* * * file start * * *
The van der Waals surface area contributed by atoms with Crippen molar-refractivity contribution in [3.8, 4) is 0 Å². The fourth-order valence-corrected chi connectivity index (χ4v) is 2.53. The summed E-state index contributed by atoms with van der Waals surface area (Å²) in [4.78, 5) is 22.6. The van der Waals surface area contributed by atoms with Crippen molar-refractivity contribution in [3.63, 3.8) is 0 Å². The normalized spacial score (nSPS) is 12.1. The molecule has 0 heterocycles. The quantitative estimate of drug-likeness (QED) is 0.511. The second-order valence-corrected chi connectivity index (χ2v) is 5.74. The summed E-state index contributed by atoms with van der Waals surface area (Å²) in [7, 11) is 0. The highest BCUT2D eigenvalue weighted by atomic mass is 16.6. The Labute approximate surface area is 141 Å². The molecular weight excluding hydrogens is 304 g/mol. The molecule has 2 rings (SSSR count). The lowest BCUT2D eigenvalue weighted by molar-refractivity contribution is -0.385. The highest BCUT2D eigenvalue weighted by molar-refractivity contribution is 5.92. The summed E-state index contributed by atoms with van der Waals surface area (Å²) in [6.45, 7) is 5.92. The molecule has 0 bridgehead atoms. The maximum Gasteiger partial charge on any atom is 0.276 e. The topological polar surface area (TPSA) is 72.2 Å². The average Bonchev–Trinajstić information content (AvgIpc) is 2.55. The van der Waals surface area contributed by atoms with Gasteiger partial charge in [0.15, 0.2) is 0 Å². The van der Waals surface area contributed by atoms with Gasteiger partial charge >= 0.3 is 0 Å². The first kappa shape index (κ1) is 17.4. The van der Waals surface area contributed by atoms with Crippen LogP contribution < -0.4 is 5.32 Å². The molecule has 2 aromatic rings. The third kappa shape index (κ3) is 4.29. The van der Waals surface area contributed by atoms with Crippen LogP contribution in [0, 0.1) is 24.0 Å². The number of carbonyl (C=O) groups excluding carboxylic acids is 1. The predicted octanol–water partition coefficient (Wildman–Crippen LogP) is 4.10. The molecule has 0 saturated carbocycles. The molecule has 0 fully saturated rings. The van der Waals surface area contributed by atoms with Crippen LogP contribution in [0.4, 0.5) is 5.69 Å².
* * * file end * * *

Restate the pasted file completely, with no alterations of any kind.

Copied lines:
The van der Waals surface area contributed by atoms with Crippen molar-refractivity contribution in [3.8, 4) is 0 Å². The fourth-order valence-corrected chi connectivity index (χ4v) is 2.53. The summed E-state index contributed by atoms with van der Waals surface area (Å²) in [4.78, 5) is 22.6. The van der Waals surface area contributed by atoms with Crippen molar-refractivity contribution in [3.63, 3.8) is 0 Å². The normalized spacial score (nSPS) is 12.1. The molecule has 0 heterocycles. The quantitative estimate of drug-likeness (QED) is 0.511. The second-order valence-corrected chi connectivity index (χ2v) is 5.74. The summed E-state index contributed by atoms with van der Waals surface area (Å²) in [7, 11) is 0. The highest BCUT2D eigenvalue weighted by atomic mass is 16.6. The Labute approximate surface area is 141 Å². The molecular weight excluding hydrogens is 304 g/mol. The molecule has 2 rings (SSSR count). The lowest BCUT2D eigenvalue weighted by molar-refractivity contribution is -0.385. The highest BCUT2D eigenvalue weighted by molar-refractivity contribution is 5.92. The summed E-state index contributed by atoms with van der Waals surface area (Å²) in [6.45, 7) is 5.92. The molecule has 0 bridgehead atoms. The maximum Gasteiger partial charge on any atom is 0.276 e. The topological polar surface area (TPSA) is 72.2 Å². The average Bonchev–Trinajstić information content (AvgIpc) is 2.55. The van der Waals surface area contributed by atoms with Gasteiger partial charge in [0.15, 0.2) is 0 Å². The van der Waals surface area contributed by atoms with Gasteiger partial charge >= 0.3 is 0 Å². The first kappa shape index (κ1) is 17.4. The van der Waals surface area contributed by atoms with Crippen LogP contribution < -0.4 is 5.32 Å². The molecule has 2 aromatic rings. The third kappa shape index (κ3) is 4.29. The van der Waals surface area contributed by atoms with Crippen LogP contribution in [0, 0.1) is 24.0 Å². The number of carbonyl (C=O) groups excluding carboxylic acids is 1. The predicted octanol–water partition coefficient (Wildman–Crippen LogP) is 4.10. The molecule has 0 saturated carbocycles. The molecule has 0 fully saturated rings. The van der Waals surface area contributed by atoms with Crippen LogP contribution in [0.4, 0.5) is 5.69 Å².